Shadow Enemies: Hitler's Secret Terrorist Plot Against the United States

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Globe Pequot, Dec 1, 2003 - History - 320 pages
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Here is the incredible true story of one of Adolf Hitler's most diabolical plans: to wreak havoc and terror in America's cities through the hands of carefully trained German agents whose goal was to sabotage manufacturing plants, cut off New York's water supply, and bomb train stations and Jewish-owned department stores. SHADOW ENEMIES follows the incredible facts of this episode, from the recruitment and training of the agents to their landing on the shores of New York and Florida and their successful infiltration into American society, and from there to the desperate attempts of the FBI to apprehend them before they could put their plans into effect. With exclusive access to previously classified material, the authors of SHADOW ENEMIES present a unique account that not only follows the unfolding of the plot, but also affords a glimpse of the motives and fears of a key member of the Nazi cell.

Equally fascinating is the second part of the story. Fearful that a civilian jury might find the defendants innocent, President Franklin D. Roosevelt ordered that, since the agents had been captured in the act of espionage during wartime, they had no civil rights and could therefore be tried by a hitherto unknown military tribunal. The resulting trial led to the execution of six of the eight conspirators only two months after their arrest.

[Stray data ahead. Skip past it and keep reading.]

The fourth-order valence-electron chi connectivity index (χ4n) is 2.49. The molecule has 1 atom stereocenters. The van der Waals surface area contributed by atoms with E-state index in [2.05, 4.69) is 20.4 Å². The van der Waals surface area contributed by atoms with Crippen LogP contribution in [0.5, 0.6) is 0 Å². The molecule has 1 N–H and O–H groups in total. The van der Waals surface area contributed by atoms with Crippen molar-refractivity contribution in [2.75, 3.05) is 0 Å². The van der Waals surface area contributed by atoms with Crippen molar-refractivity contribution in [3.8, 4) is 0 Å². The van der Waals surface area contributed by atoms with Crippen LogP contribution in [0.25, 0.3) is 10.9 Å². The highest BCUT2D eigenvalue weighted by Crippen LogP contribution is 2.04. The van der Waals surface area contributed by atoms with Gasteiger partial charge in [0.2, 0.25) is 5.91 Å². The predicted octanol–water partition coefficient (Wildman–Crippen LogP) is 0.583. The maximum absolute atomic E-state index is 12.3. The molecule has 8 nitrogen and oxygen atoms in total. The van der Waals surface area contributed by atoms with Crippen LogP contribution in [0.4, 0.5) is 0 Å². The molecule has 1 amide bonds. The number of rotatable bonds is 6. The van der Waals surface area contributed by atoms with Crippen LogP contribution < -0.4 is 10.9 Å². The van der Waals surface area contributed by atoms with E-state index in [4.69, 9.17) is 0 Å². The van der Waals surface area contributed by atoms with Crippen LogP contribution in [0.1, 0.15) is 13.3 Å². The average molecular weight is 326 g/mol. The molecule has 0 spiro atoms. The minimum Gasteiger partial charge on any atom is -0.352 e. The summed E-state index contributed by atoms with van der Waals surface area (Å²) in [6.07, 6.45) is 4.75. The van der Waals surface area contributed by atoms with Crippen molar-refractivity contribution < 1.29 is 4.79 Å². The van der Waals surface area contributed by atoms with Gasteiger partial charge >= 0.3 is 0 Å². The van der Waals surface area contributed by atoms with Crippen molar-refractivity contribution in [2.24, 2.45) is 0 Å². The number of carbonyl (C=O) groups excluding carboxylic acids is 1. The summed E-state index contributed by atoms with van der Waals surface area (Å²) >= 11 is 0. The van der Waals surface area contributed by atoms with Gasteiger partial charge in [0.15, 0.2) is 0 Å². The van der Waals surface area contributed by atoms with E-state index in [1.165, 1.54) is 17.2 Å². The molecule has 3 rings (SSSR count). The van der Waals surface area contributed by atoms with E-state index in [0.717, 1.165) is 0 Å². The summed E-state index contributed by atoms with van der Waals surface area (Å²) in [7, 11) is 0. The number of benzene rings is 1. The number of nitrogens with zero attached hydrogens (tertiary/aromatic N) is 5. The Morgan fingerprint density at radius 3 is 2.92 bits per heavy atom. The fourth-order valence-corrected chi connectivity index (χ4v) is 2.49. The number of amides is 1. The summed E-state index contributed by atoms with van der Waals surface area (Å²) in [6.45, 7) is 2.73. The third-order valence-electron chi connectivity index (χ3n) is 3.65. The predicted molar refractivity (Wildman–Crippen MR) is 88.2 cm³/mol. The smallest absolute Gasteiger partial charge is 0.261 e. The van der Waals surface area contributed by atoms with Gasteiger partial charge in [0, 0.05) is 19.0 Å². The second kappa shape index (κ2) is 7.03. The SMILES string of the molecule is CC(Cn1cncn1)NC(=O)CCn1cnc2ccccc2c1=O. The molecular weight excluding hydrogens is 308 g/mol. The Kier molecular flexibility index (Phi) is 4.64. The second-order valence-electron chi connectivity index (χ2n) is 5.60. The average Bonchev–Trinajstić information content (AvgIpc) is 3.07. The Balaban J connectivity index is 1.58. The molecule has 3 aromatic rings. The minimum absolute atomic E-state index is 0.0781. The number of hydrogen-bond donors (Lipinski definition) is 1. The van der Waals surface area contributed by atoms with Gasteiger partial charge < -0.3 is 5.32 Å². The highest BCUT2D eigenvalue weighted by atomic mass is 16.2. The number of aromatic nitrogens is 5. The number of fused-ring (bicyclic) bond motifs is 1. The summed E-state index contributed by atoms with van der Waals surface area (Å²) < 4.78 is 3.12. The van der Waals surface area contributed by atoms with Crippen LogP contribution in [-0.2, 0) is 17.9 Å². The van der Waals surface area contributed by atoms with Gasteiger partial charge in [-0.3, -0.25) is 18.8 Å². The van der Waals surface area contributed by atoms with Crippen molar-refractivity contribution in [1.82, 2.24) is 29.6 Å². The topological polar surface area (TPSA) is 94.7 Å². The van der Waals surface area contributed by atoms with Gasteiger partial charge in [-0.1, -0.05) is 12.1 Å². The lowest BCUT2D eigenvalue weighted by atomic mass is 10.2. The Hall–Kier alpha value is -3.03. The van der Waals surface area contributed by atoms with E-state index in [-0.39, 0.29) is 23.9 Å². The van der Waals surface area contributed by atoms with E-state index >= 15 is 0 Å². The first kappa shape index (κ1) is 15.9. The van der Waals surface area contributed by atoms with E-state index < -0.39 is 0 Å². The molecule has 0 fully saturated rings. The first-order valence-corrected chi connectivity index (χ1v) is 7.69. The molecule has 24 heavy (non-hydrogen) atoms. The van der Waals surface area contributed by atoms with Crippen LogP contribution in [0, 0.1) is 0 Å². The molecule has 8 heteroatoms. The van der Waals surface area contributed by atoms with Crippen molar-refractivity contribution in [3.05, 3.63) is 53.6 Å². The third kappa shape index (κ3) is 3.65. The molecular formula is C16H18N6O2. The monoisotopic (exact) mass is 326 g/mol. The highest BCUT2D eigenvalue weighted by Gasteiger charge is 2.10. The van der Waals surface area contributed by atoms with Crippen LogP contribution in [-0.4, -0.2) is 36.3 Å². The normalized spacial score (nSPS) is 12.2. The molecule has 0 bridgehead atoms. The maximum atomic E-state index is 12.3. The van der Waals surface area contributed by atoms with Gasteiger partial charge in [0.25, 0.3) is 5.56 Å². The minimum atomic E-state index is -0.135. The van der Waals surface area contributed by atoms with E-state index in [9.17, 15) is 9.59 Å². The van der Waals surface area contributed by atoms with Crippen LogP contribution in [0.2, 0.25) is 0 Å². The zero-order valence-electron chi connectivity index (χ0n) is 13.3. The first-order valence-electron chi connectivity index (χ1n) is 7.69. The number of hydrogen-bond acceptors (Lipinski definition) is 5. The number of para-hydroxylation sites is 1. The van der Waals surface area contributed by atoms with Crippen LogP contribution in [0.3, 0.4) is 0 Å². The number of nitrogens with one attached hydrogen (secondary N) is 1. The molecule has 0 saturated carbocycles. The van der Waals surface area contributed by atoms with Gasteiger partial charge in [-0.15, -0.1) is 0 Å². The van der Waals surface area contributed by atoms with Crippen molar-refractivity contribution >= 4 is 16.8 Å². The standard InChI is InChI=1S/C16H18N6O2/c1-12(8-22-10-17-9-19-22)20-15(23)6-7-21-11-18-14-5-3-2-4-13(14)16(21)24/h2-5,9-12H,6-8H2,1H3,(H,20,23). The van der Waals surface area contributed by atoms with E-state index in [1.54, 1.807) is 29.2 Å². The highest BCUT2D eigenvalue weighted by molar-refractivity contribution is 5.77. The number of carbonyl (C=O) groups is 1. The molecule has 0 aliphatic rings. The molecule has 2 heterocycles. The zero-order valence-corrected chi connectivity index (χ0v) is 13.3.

SHADOW ENEMIES is not only an astonishing World War II story, but it also examines pertinent questions of civil rights, justice, and how wartime necessity affects these central principles of American life.
  

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Contents

CHAPTER
1
Appendices
56
Material and Evidence
247
German and Italian Detention
271
Bibliography
278
Index
309
Copyright

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About the author (2003)

ALEX ABELLA is the author of The New York Times Notable Book The Killing of the Saints, The Great American, and other novels. A journalist and Emmy-nominated TV producer, he is currently a contributing writer for the Los Angeles Times.

SCOTT GORDON is a commissioner with the Los Angeles County Superior Court and a professor of law at the Southwestern University School of Law in Los Angeles. He is a nationally renowned expert on domestic violence and was a member of the prosecution team in the case of People vs. Orenthal James Simpson.

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